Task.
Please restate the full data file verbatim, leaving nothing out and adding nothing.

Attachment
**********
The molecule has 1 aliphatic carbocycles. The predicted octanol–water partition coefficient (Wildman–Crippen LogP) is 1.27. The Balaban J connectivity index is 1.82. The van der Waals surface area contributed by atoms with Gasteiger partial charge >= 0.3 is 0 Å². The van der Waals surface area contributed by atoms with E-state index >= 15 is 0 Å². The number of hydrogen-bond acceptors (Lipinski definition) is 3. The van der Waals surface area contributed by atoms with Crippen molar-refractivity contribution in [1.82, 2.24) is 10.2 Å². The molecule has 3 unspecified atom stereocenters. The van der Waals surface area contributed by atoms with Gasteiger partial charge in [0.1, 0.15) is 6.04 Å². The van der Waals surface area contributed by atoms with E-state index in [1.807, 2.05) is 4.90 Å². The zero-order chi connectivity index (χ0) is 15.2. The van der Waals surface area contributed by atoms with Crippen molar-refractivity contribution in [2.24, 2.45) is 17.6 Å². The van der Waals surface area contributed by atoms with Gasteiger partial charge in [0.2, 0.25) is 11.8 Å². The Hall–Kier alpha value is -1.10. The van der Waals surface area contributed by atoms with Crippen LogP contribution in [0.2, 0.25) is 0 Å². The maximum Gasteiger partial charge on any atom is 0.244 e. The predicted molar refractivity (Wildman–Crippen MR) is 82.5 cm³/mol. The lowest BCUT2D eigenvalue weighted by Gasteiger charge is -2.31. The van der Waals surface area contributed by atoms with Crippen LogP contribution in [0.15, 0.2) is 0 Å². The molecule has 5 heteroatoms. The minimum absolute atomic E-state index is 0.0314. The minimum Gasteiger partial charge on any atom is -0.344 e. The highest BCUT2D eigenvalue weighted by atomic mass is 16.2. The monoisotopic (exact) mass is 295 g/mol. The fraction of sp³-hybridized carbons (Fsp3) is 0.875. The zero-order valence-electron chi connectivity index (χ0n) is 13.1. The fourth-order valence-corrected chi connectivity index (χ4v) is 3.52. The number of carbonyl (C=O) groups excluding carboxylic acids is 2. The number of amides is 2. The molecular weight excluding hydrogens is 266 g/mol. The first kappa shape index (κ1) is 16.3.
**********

The molecule has 1 aliphatic carbocycles. The predicted octanol–water partition coefficient (Wildman–Crippen LogP) is 1.27. The Balaban J connectivity index is 1.82. The van der Waals surface area contributed by atoms with Gasteiger partial charge >= 0.3 is 0 Å². The van der Waals surface area contributed by atoms with E-state index >= 15 is 0 Å². The number of hydrogen-bond acceptors (Lipinski definition) is 3. The van der Waals surface area contributed by atoms with Crippen molar-refractivity contribution in [1.82, 2.24) is 10.2 Å². The molecule has 3 unspecified atom stereocenters. The van der Waals surface area contributed by atoms with Gasteiger partial charge in [0.1, 0.15) is 6.04 Å². The van der Waals surface area contributed by atoms with E-state index in [1.807, 2.05) is 4.90 Å². The zero-order chi connectivity index (χ0) is 15.2. The van der Waals surface area contributed by atoms with Crippen molar-refractivity contribution in [2.24, 2.45) is 17.6 Å². The van der Waals surface area contributed by atoms with Gasteiger partial charge in [0.2, 0.25) is 11.8 Å². The Hall–Kier alpha value is -1.10. The van der Waals surface area contributed by atoms with Crippen LogP contribution in [0.2, 0.25) is 0 Å². The maximum Gasteiger partial charge on any atom is 0.244 e. The predicted molar refractivity (Wildman–Crippen MR) is 82.5 cm³/mol. The lowest BCUT2D eigenvalue weighted by Gasteiger charge is -2.31. The van der Waals surface area contributed by atoms with Crippen LogP contribution in [0.15, 0.2) is 0 Å². The molecule has 5 heteroatoms. The minimum absolute atomic E-state index is 0.0314. The minimum Gasteiger partial charge on any atom is -0.344 e. The highest BCUT2D eigenvalue weighted by atomic mass is 16.2. The monoisotopic (exact) mass is 295 g/mol. The fraction of sp³-hybridized carbons (Fsp3) is 0.875. The zero-order valence-electron chi connectivity index (χ0n) is 13.1. The fourth-order valence-corrected chi connectivity index (χ4v) is 3.52. The number of carbonyl (C=O) groups excluding carboxylic acids is 2. The number of amides is 2. The molecular weight excluding hydrogens is 266 g/mol. The first kappa shape index (κ1) is 16.3.